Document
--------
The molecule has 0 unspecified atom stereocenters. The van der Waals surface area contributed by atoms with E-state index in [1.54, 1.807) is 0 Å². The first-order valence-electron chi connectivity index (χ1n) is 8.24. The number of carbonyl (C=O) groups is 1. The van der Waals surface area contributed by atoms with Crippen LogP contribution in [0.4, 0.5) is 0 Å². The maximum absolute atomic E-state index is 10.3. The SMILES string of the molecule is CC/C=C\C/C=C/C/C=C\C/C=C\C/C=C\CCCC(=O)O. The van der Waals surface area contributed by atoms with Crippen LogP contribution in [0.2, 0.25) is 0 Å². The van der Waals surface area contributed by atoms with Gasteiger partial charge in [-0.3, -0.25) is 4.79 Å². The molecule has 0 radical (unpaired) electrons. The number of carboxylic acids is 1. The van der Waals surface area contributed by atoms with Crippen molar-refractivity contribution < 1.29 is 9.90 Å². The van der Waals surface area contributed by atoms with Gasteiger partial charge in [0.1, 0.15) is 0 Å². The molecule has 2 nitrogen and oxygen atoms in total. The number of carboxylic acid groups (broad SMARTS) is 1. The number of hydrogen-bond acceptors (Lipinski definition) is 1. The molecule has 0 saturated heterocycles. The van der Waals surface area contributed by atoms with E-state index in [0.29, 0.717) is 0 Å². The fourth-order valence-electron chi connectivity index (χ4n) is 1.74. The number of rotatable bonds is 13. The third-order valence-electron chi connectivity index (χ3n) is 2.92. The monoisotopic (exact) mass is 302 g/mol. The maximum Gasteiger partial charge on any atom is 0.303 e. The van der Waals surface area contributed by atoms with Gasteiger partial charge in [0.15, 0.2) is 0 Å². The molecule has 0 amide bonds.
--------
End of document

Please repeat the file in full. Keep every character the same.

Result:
The molecule has 0 unspecified atom stereocenters. The van der Waals surface area contributed by atoms with E-state index in [1.54, 1.807) is 0 Å². The first-order valence-electron chi connectivity index (χ1n) is 8.24. The number of carbonyl (C=O) groups is 1. The van der Waals surface area contributed by atoms with Crippen LogP contribution in [0.4, 0.5) is 0 Å². The maximum absolute atomic E-state index is 10.3. The SMILES string of the molecule is CC/C=C\C/C=C/C/C=C\C/C=C\C/C=C\CCCC(=O)O. The van der Waals surface area contributed by atoms with Crippen LogP contribution in [0.2, 0.25) is 0 Å². The van der Waals surface area contributed by atoms with Gasteiger partial charge in [-0.3, -0.25) is 4.79 Å². The molecule has 0 radical (unpaired) electrons. The number of carboxylic acids is 1. The van der Waals surface area contributed by atoms with Crippen molar-refractivity contribution < 1.29 is 9.90 Å². The van der Waals surface area contributed by atoms with Gasteiger partial charge in [0.1, 0.15) is 0 Å². The molecule has 2 nitrogen and oxygen atoms in total. The number of carboxylic acid groups (broad SMARTS) is 1. The number of hydrogen-bond acceptors (Lipinski definition) is 1. The molecule has 0 saturated heterocycles. The van der Waals surface area contributed by atoms with E-state index in [0.29, 0.717) is 0 Å². The fourth-order valence-electron chi connectivity index (χ4n) is 1.74. The number of rotatable bonds is 13. The third-order valence-electron chi connectivity index (χ3n) is 2.92. The monoisotopic (exact) mass is 302 g/mol. The maximum Gasteiger partial charge on any atom is 0.303 e. The van der Waals surface area contributed by atoms with Gasteiger partial charge in [0.15, 0.2) is 0 Å². The molecule has 0 amide bonds.